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Home Forums Parents Room Ask Our Expert – Behaviour & Discipline Introducing Behaviour & Discipline Expert Joanna Fortune

This topic contains 3 replies, has 4 voices, and was last updated by  baileysmammy 4 years, 7 months ago.

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  • #2315275

    Bea@eumom
    Participant

    It is a pleasure to introduce you all to Joanna Fortune, our new behaviour and discipline expert, who is voluntarily lending her time and expertise to reply to all your questions as best as she can.

    Joanna Fortune is a Clinical Psychotherapist specializing in child and adolescent Psychotherapy with over 12 years experience. She is widely recognized for her use of simple supportive language to make connections with parents and children. Among many other things, Joanna is a regular contributor in the media on issues of child development and parenting. Joanna founded Solamh Parent Child Relationship Clinic in Dublin in October 2010.

  • #2319319

    naggen18
    Participant

    Hi just wondering if you could give me any tips for disciplining a rambunctious 19 month old little girl . We do positive reinforcement and time out for bad behavior . Problem is time out doesn’t seem to be working as she laughs and smiles her way through it. Then when over goes straight back to what had caused the time out in the frist place.

  • #2319702

    Joanna Fortune
    Participant

    Hi
    Thank you for your question and it is one I hear a lot so you are certainly not alone with this struggle.

    I believe that to be most effective, discipline should teach and not punish. You want to teach your child the behaviour you want to see instead of punishing the behaviour you don’t want to see. So you must make it very clear to them what it is you expect them to do.

    The first 3 years of life for children are the most important and are also the time when you are laying the foundations for everything that will come next in life as they continue to grow and develop. Holding this in mind I think it can be really helpful to “Set some Ground Rules” and as much as possible make these positive statements. For example “In this family we use gentle hands; In this family we listen to our Mums and Dads; In this family we share our toys with others; In this family we eat dinner at the table; In this family the TV goes off when Mum and Dad say so” etc and you can amend this to suit whatever the behaviour you face most at home is. This allows you to remind your toddler what is expected of her through repetition and also you can say to “Remind me how we do this in our family?” and then praise her when she says how it should be done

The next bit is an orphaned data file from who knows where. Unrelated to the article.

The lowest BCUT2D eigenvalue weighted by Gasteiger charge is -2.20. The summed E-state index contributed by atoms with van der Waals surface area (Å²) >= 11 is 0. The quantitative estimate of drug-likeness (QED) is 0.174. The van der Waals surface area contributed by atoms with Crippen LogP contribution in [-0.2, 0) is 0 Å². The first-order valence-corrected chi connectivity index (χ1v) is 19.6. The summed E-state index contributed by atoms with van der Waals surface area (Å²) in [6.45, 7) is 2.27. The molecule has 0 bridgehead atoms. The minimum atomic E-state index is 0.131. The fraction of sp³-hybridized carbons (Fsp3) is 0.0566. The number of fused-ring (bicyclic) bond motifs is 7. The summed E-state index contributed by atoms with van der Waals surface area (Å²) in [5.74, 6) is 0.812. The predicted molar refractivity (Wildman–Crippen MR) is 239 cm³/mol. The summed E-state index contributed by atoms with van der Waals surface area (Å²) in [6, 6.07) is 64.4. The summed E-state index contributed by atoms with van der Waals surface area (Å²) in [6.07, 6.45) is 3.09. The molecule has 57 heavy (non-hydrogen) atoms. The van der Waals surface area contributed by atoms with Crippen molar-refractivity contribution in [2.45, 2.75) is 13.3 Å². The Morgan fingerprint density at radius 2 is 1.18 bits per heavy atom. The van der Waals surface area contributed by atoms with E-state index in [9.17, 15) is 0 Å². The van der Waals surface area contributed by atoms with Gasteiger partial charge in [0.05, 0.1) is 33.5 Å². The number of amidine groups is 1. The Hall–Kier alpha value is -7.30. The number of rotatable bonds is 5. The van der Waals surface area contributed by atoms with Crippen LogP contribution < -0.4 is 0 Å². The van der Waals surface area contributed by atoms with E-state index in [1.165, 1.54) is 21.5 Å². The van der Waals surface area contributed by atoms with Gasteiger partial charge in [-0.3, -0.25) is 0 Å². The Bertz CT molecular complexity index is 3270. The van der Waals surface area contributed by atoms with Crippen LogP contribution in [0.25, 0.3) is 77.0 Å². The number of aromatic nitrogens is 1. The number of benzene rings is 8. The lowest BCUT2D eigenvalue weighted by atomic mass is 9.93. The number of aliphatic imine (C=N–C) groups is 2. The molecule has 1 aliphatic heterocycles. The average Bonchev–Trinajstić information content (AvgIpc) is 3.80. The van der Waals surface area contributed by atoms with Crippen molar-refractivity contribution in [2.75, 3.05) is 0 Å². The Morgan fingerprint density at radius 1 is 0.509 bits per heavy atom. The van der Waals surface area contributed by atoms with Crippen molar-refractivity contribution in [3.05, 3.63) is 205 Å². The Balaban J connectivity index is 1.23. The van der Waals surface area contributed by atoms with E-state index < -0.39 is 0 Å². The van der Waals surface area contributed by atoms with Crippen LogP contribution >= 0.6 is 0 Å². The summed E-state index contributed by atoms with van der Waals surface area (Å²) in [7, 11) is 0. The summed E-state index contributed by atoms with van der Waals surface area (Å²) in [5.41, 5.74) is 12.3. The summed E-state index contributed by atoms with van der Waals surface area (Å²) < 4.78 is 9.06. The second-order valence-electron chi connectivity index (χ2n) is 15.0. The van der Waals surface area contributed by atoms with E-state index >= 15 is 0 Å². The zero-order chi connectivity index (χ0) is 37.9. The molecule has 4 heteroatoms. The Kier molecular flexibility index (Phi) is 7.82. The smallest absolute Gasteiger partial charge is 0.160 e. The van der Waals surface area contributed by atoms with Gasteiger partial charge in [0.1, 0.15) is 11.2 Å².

I also find “do-overs” a helpful system. When she e.g. throws a toy across the room you can say “I think you forgot how we treat our toys in this family, would you like a chance to do it over?” and allow her to pick up the toy and put it away, when she does it right the second time, praise her efforts and forget that she got it wrong to begin with

    Try to explain her behaviour as much as you can. “I see you are showing me your cranky part because you are tired and hungry after walking around the supermarket all morning. I have a snack in my bag for you now and when we get home you and I are going to have some cuddles on the sofa together”. Telling your small child that you understand what they are feeling and why and can reflect that back to them allows them to develop cause and effect links between their physical and emotional states.

    “Parts Language” is another helpful tool. You can have as many parts as you need to help you through any given situation. “I can hear your angry part when you shout. It makes me feel so happy when I see your happy part, I wonder what we can do together to bring your happy part out?”

    Time out does not work with all children, sometimes “time-In” is more effective. Try using distraction techniques with her when she is acting out. Give her a job “I need you to come and help me in the kitchen please” or “Can you find me the blue box in here” and give her something to do when she is starting to act out. Sometimes the acting out is an attempt to get your attention so show her a more positive way to get your attention. If distraction stops the tantrum or the negative behaviour then job done!

    Ask yourself some questions before your respond to behaviour:
    Is she tired/hungry/over-stimulated/under-stimulated?
    Have I been busy and less available?
    Did I tell her I would be into her in a minute and then start doing something else?

    Sometimes negative behaviour is our children’s way of communicating something to us, it’s up to us to try to work out what they are trying to communicate…as best we can.

    I hope this helps

    Kind regards

    Joanna

  • #2344738

    baileysmammy
    Participant

    hi my child is 29 months old, she’s starting too course and throw very bad tantrums. iv tried the naughty step but I don’t think she gets whats happening and why shes been put their. HELP!

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